# Faster dependency mocking 03

I’m trying to approach the problem of dependency mocking from another side and come up with a lateral solution to the problem based on ad-hoc adapters.

## The problem

While developing for WordPress I’ve been using adapter class to abstract my objects for globally defined functions and methods, see tad_FunctionsAdapter and tad_GlobalsAdapter classes in the tdd-helpers package, and those will rely almost exclusively on the explicit implementation of the magic __call method adapter objects will offer.
The __call method defined in the tad_FunctionsAdapter class is nothing more complicated then

public function __call($function,$arguments)
{
return call_user_func_array($function,$arguments);
}

and it’s the only method the class will define.
The interface the class implements is not any richer

{
public function __call($function,$arguments);
}

Given a class and its test case like this:

protected $functionsAdapter; public function __construct(tad_FunctionsAdapterInterface$functionsAdapter $f = null){$this->functionsAdapter = $f ?$f : new tad_FunctionsAdapter();
}

public function someMethod(){
if($this->functionsAdapter->one(1)){$this->functionsAdapter->two(2);
}
$this->functionsAdapter->three(3);$this->functionsAdapter->four(4);
}
}

public function testSomeMethod(){
// explicit stubbing
$mockFunctionsAdapter =$this->getMockBuilder('tad_FunctionsAdapterInterface')
->setMethods(array('__call', 'one', 'two', 'three', 'four'))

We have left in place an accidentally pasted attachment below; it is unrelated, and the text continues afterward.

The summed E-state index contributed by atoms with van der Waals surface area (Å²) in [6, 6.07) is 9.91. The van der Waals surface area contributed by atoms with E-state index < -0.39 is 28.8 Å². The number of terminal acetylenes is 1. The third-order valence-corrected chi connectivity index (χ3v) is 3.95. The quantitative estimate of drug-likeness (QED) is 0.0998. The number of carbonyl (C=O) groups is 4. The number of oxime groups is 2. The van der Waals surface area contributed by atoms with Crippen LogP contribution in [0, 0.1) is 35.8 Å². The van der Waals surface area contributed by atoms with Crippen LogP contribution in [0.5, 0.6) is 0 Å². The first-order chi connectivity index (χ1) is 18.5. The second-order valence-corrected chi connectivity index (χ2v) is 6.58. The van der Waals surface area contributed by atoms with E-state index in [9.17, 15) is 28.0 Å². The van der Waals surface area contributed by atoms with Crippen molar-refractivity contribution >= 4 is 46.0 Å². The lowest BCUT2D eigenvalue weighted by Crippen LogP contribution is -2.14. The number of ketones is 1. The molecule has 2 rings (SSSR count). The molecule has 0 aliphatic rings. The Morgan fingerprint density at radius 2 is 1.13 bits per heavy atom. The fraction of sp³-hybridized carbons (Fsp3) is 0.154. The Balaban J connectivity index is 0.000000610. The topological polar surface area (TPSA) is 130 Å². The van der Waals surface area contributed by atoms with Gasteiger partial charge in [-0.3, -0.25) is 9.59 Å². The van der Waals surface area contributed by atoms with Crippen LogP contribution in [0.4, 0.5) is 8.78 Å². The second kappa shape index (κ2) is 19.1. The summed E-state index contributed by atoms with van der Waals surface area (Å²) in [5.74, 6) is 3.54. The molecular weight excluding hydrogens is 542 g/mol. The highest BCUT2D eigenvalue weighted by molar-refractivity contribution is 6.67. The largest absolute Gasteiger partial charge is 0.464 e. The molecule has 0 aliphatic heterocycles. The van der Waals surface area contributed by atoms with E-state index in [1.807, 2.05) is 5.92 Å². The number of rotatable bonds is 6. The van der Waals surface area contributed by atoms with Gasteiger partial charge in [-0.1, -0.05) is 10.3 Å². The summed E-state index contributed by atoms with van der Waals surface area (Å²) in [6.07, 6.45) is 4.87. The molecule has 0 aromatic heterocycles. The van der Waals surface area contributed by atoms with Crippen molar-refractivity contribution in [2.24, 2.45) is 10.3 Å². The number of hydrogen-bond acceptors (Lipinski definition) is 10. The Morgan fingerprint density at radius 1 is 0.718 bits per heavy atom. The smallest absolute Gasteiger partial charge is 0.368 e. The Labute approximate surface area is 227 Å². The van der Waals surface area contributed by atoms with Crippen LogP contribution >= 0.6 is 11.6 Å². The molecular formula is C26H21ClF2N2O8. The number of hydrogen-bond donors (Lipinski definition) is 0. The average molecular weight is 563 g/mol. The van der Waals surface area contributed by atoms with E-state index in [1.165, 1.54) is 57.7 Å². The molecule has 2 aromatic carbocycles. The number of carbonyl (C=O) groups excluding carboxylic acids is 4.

->getMock();

// stubbin return values
$mockFunctionsAdapter->method('one') ->willReturn(false);$mockFunctionsAdapter->expects($this->never()) ->method('two'); // these I stub to make it work, not for test sake$mockFunctionsAdapter->method('three');
->willReturn(9);
$mockFunctionsAdapter->method('four'); ->willReturn(16);$sut = new AdapterDependingObject($mockFunctionsAdapter);$sut->someMethod();
}
}

explicit stubbing of the methods is required or those would not be defined at all on the adapter and their invocation would throw an exception. Explicit method mocking should instead be used to set expectations and return values on some methods while leaving the other methods intact and normal functioning and that’s not the case here.

Writing new adapters like the one below would make my testing life easier and would make future code maintenance and modification possible on a per-object basis.

// no methods
}

public function one($arg){ return one($arg);
}

public function two($arg){ return two($arg);
}

public function three($arg){ return three($arg);
}

public function four($arg){ return four($arg);
}

}

protected $functionsAdapter; public function __construct(Adapter$functionsAdapter $f = null){$this->functionsAdapter = $f ?$f : new AdHocAdapter();
}

public function someMethod(){
if($this->functionsAdapter->one(1)){$this->functionsAdapter->two(2);
}
$this->functionsAdapter->three(3);$this->functionsAdapter->four(4);
}
}

public function testSomeMethod(){
// explicit stubbing
$mockFunctionsAdapter =$this->getMock('AdHocAdapter');

// stubbing return values
$mockFunctionsAdapter->method('one') ->willReturn(false);$mockFunctionsAdapter->expects($this->never()) ->method('two'); // no stubbing of three and four, will act normally$sut = new AdapterDependingObject($mockFunctionsAdapter);$sut->someMethod();
}
}

I will be able to stub or mock methods as before but will also be able to use a test suite like phpspec to write my tests: I had experimented with it and left it behind when I found out that it would only mock explicitly defined public objects methods, my adapters were out of the game.

## Next: I do not want to write lengthy adapters

Magic method based adapters were born out of the frustration of having to write the same code over and over to do the same thing. I’d like to be able to automate that process and have a reliable way to write ad hoc adapters on a per-project or per-class basis.